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At the Footprints of Nobel Winners – Cambridge Venture Camp 2017

Hello,

We are three Master´s Degree students from Laurea Tikkurila where we are studying in a program called “Future Studies and Customer Oriented Services”. Last autumn we participated in a course ”Digitaalisen palvelun käyttäjäkeskeinen suunnittelu” and there we started to develop a business idea for a digital application called ”Big Steps for Little People”, and with that idea we won WeLive -designing competition early 2017. After that our teacher encouraged us to apply to Cambridge Venture Camp 2017 with our business idea. Cambridge Venture Camp is an international entrepreneurship boost camp by Laurea Entrepreneurship Society, LaureaES. We sent in our application and received invitation to be interviewed. We heard afterwards that LaureaES had received about 50 ideas/applications and only 8 of them were chosen to participate the camp. Guess what? We were one of them!

So that was a start of an interesting and motivating journey to learn about entrepreneurship and developing our business idea further. First there was a Finnish week at the end of March in Leppävaara campus which included lectures of pitching, team building, MVP (minimum viable product), external funding and finance. Week also included different kind of workshops for example regarding value proposition canvas. We also got to visit Microsoft Flux, where we had our first pitching competition. In our team it was Katri, who lost in lottery. Just kidding, Katri is a great speaker and for that reason she presented our idea.

The highlight of the Cambridge Venture Camp 2017 was the Cambridge week, that was organized during 9.-13.4.2017 in Cambridge. At the same time as we were there, Laurea´s BIB Bootcamp participants were also there. We had partly the same program with them. We stayed at Downing College in Cambridge University. Week included lectures from local professors and Finnish lecturers as well.

During the week we learned about Cambridge ecosystem, market research, marketing and business design, valuation, creating prototypes, funding possibilities for startups, lean business model canvas and also more about pitching skills. We had many workshops and we learned to use different kind of service design tools. During the whole week we developed our business idea further with help of all this. Days were very intensive and required 100 % attention the whole time. This was a great hands on way to learn basics about entrepreneurship and business idea development in a short time. All the lecturers were great and very professional. We also got realistic feedback about our business idea from lecturers and from other participants as well.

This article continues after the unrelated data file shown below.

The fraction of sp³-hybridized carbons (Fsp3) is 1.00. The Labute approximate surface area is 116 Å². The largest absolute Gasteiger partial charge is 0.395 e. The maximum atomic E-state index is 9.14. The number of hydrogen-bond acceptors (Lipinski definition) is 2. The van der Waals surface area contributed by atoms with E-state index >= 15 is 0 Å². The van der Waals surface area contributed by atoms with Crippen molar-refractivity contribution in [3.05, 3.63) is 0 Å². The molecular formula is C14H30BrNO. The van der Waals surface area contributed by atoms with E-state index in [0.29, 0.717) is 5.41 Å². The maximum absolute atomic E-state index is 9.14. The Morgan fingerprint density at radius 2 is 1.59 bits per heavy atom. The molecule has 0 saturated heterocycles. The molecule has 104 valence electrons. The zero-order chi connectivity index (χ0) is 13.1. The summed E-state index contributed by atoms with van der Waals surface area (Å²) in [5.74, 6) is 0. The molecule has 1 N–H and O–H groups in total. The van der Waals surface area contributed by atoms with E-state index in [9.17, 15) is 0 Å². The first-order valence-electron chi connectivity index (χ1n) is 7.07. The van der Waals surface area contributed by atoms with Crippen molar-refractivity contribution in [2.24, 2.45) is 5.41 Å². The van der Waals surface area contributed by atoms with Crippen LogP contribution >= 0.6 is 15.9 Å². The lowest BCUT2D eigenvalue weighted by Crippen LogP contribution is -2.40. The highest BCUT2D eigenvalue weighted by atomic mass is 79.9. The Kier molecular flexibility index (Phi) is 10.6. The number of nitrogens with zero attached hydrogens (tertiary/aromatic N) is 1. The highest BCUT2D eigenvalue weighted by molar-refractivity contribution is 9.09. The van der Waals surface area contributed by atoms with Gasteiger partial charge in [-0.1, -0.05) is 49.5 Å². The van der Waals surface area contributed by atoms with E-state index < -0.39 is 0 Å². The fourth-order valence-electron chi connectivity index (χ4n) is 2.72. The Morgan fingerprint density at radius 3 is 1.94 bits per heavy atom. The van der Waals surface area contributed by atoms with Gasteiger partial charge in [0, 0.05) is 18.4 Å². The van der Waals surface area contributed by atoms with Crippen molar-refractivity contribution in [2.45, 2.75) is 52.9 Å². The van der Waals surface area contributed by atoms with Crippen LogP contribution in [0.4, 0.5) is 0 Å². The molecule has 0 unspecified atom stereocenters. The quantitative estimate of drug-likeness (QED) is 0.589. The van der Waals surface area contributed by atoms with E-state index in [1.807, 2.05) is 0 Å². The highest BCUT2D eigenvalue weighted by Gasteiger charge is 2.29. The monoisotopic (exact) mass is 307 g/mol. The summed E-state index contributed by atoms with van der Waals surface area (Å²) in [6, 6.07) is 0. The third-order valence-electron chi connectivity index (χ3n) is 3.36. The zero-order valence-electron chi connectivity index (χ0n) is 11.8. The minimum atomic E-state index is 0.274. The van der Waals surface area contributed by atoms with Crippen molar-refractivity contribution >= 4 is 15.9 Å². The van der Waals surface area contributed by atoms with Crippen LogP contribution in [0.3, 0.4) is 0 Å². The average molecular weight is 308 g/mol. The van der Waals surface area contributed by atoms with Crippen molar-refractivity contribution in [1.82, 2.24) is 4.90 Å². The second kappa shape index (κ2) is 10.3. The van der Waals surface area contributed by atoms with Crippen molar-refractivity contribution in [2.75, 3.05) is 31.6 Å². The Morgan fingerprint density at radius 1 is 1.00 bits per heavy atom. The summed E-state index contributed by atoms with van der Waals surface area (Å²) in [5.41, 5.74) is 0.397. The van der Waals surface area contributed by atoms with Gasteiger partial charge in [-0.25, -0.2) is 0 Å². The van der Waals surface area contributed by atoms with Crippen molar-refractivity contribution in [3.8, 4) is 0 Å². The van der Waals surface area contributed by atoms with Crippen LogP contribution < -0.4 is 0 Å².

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Trinity College. Photo: Katri Rantanen.

But it was not just hard work and studying! On Tuesday evening we had a fine dining dinner at Trinity College (picture above) with all the LaureaEs and BIB participants and also some Cambridge professors joined us. Trinity College is a very rich and highly appreciated campus. They have 32 Nobel winners and for example Prince Charles has studied there. Dinner tasted excellent and we had many interesting conversations during the evening with other participants. After dinner we had an after party in Vodka Revolution Bar. On Wednesday we went all together punting on the River Cam (picture below). Luckily it was a great weather and we had some sparkling and strawberries with us. Yam! We also had some free time in the evening to see the beautiful city and do some shopping. It is easy just to walk around in the city because distances are short. We recommend Cambridge to all, it will make you feel very intelligent (or not).

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Punting on River Cam. Photo: Katri Rantanen.

During the whole Cambridge Venture Camp 2017, we had great atmosphere and team spirit. LaureaES did an excellent job organizing everything and making sure that we could focus on the essential – learning and development. Did you know that they do all this on their free time?

In overall this was a once in a lifetime experience. We encourage everyone to apply to next Cambridge Venture Camp with your own business ideas, in case you are interested in entrepreneurship or just learning more. As Isaac Newton, one of Cambridge University´s famous alumni said “What we know is a drop, what we don’t know is an ocean.”

Mervi Kleimola, Katri Rantanen and Niina Rinkinen

#CVC17 #WeLoveBusiness #LaureaES

http://www.laureaes.fi/en/home/

https://www.cam.ac.uk/

https://www.downing-conferences-cambridge.co.uk/

Can Design Thinking Provide the Breakthroughs We Need to Reduce Global Poverty and Domestic Violence?